discussions on the mailing list, and valuable comments:

      Sebastian Zander
      Robert Loewe
      Reinaldo Penno
      Lutz Mark
      Andy Biermann

   Part of the work has been developed in the research project 6QM,
   co-funded with support from the European Commission.

7.  Normative References

   [RFC4148]  Stephan, E., "IP Performance Metrics (IPPM) Metrics
              Registry", BCP 108, RFC 4148, August 2005.

   [RFC5101]  Claise, B., Ed., "Specification of the IP Flow Information
              Export (IPFIX) Protocol for the Exchange of IP Traffic
              Flow Information", RFC 5101, January 2008.

   [RFC5102]  Quittek, J., Bryant, S., Claise, B., Aitken, P., and J.
              Meyer, "Information Model for IP Flow Information Export",
              RFC 5102, January 2008.

   [RFC5477]  Dietz, T., Claise, B., Aitken, P., Dressler, F., and G.
              Carle, "Information Model for Packet Sampling Exports",
              RFC 5477, March 2009.

8.  Informative References

   [Brow00]   Brownlee, N., "Packet Matching for NeTraMet
              Distributions", <http://www.caida.org/tools/measurement/
              netramet/packetmatching/>.

   [DuGr00]   Duffield, N. and M. Grossglauser, "Trajectory Sampling for
              Direct Traffic Observation", Proceedings of ACM SIGCOMM
              2000, Stockholm, Sweden, August 28 - September 1, 2000.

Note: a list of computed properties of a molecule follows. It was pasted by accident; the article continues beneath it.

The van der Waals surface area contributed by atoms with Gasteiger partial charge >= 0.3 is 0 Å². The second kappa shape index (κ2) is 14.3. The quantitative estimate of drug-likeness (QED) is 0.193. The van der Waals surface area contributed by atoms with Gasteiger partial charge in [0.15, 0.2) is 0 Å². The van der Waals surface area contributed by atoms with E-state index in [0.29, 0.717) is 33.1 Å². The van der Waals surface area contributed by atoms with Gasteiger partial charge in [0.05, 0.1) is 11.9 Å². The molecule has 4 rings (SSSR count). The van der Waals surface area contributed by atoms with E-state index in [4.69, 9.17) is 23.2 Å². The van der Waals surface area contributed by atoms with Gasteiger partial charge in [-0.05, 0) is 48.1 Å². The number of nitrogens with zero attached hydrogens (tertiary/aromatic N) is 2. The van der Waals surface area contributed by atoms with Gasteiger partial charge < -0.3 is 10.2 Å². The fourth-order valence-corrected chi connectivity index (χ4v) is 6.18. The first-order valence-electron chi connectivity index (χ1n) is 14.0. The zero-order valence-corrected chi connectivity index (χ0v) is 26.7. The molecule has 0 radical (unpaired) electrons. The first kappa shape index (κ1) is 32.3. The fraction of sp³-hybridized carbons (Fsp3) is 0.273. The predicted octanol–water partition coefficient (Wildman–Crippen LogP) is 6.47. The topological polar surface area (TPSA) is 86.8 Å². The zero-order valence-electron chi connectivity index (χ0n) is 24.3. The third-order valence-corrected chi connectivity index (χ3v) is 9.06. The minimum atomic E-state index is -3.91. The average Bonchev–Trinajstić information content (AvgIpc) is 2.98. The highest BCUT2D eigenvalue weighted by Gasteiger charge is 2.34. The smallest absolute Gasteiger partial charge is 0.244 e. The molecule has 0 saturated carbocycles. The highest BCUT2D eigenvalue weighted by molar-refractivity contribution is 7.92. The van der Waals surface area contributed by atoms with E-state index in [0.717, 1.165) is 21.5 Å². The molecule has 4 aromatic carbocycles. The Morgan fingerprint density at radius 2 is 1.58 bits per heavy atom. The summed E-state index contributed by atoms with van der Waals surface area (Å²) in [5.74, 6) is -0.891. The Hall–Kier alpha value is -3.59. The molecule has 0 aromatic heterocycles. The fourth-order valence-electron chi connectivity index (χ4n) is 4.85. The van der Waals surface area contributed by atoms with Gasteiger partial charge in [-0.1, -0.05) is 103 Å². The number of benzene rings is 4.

[GrDM98]   Graham, I., Donnelly, S., Martin, S., Martens, J., and J.
              Cleary, "Nonintrusive and Accurate Measurement of
              Unidirectional Delay and Delay Variation on the Internet",
              INET'98, Geneva, Switzerland, 21-24 July, 1998.

   [RFC2679]  Almes, G., Kalidindi, S., and M. Zekauskas, "A One-way
              Delay Metric for IPPM", RFC 2679, September 1999.

   [RFC2680]  Almes, G., Kalidindi, S., and M. Zekauskas, "A One-way
              Packet Loss Metric for IPPM", RFC 2680, September 1999.

   [RFC2681]  Almes, G., Kalidindi, S., and M. Zekauskas, "A Round-trip
              Delay Metric for IPPM", RFC 2681, September 1999.

   [RFC2702]  Awduche, D., Malcolm, J., Agogbua, J., O'Dell, M., and J.
              McManus, "Requirements for Traffic Engineering Over MPLS",
              RFC 2702, September 1999.

   [RFC2720]  Brownlee, N., "Traffic Flow Measurement: Meter MIB", RFC
              2720, October 1999.

   [RFC2722]  Brownlee, N., Mills, C., and G. Ruth, "Traffic Flow
              Measurement: Architecture", RFC 2722, October 1999.

   [RFC2903]  de Laat, C., Gross, G., Gommans, L., Vollbrecht, J., and
              D. Spence, "Generic AAA Architecture", RFC 2903, August
              2000.

   [RFC2975]  Aboba, B., Arkko, J., and D. Harrington, "Introduction to
              Accounting Management", RFC 2975, October 2000.

   [RFC3246]  Davie, B., Charny, A., Bennet, J., Benson, K., Le Boudec,
              J., Courtney, W., Davari, S., Firoiu, V., and D.
              Stiliadis, "An Expedited Forwarding PHB (Per-Hop
              Behavior)", RFC 3246, March 2002.